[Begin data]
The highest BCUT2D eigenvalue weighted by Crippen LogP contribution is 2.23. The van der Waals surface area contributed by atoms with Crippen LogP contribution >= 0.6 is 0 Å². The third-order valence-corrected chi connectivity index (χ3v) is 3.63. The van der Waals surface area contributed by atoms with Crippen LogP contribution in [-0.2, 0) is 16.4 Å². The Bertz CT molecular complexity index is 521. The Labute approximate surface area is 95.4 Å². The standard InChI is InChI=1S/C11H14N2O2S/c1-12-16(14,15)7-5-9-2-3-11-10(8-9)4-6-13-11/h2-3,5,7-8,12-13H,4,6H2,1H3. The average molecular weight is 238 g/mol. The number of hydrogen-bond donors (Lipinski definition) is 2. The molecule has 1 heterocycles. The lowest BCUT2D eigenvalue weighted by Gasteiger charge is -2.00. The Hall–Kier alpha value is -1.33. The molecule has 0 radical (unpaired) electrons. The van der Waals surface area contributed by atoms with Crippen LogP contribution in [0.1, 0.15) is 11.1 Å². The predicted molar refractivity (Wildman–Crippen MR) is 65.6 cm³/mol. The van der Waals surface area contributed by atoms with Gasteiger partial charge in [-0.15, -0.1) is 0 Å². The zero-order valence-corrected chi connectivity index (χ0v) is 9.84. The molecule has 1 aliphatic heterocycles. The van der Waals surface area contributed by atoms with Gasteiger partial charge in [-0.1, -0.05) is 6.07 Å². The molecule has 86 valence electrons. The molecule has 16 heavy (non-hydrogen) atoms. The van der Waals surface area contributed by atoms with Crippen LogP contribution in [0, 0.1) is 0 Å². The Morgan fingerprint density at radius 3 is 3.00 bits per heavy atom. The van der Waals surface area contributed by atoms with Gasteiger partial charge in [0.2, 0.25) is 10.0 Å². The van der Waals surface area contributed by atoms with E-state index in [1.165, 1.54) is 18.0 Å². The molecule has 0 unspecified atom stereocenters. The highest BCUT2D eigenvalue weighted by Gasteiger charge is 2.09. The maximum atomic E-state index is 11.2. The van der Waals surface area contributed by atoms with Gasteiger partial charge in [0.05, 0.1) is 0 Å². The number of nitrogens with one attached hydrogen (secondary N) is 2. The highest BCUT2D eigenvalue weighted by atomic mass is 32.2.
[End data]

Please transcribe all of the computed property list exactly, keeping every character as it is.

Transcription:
The highest BCUT2D eigenvalue weighted by Crippen LogP contribution is 2.23. The van der Waals surface area contributed by atoms with Crippen LogP contribution >= 0.6 is 0 Å². The third-order valence-corrected chi connectivity index (χ3v) is 3.63. The van der Waals surface area contributed by atoms with Crippen LogP contribution in [-0.2, 0) is 16.4 Å². The Bertz CT molecular complexity index is 521. The Labute approximate surface area is 95.4 Å². The standard InChI is InChI=1S/C11H14N2O2S/c1-12-16(14,15)7-5-9-2-3-11-10(8-9)4-6-13-11/h2-3,5,7-8,12-13H,4,6H2,1H3. The average molecular weight is 238 g/mol. The number of hydrogen-bond donors (Lipinski definition) is 2. The molecule has 1 heterocycles. The lowest BCUT2D eigenvalue weighted by Gasteiger charge is -2.00. The Hall–Kier alpha value is -1.33. The molecule has 0 radical (unpaired) electrons. The van der Waals surface area contributed by atoms with Crippen LogP contribution in [0.1, 0.15) is 11.1 Å². The predicted molar refractivity (Wildman–Crippen MR) is 65.6 cm³/mol. The van der Waals surface area contributed by atoms with Gasteiger partial charge in [-0.15, -0.1) is 0 Å². The zero-order valence-corrected chi connectivity index (χ0v) is 9.84. The molecule has 1 aliphatic heterocycles. The van der Waals surface area contributed by atoms with Gasteiger partial charge in [-0.1, -0.05) is 6.07 Å². The molecule has 86 valence electrons. The molecule has 16 heavy (non-hydrogen) atoms. The van der Waals surface area contributed by atoms with Crippen LogP contribution in [0, 0.1) is 0 Å². The Morgan fingerprint density at radius 3 is 3.00 bits per heavy atom. The van der Waals surface area contributed by atoms with Gasteiger partial charge in [0.2, 0.25) is 10.0 Å². The van der Waals surface area contributed by atoms with E-state index in [1.165, 1.54) is 18.0 Å². The molecule has 0 unspecified atom stereocenters. The highest BCUT2D eigenvalue weighted by Gasteiger charge is 2.09. The maximum atomic E-state index is 11.2. The van der Waals surface area contributed by atoms with Gasteiger partial charge in [0.05, 0.1) is 0 Å². The number of nitrogens with one attached hydrogen (secondary N) is 2. The highest BCUT2D eigenvalue weighted by atomic mass is 32.2.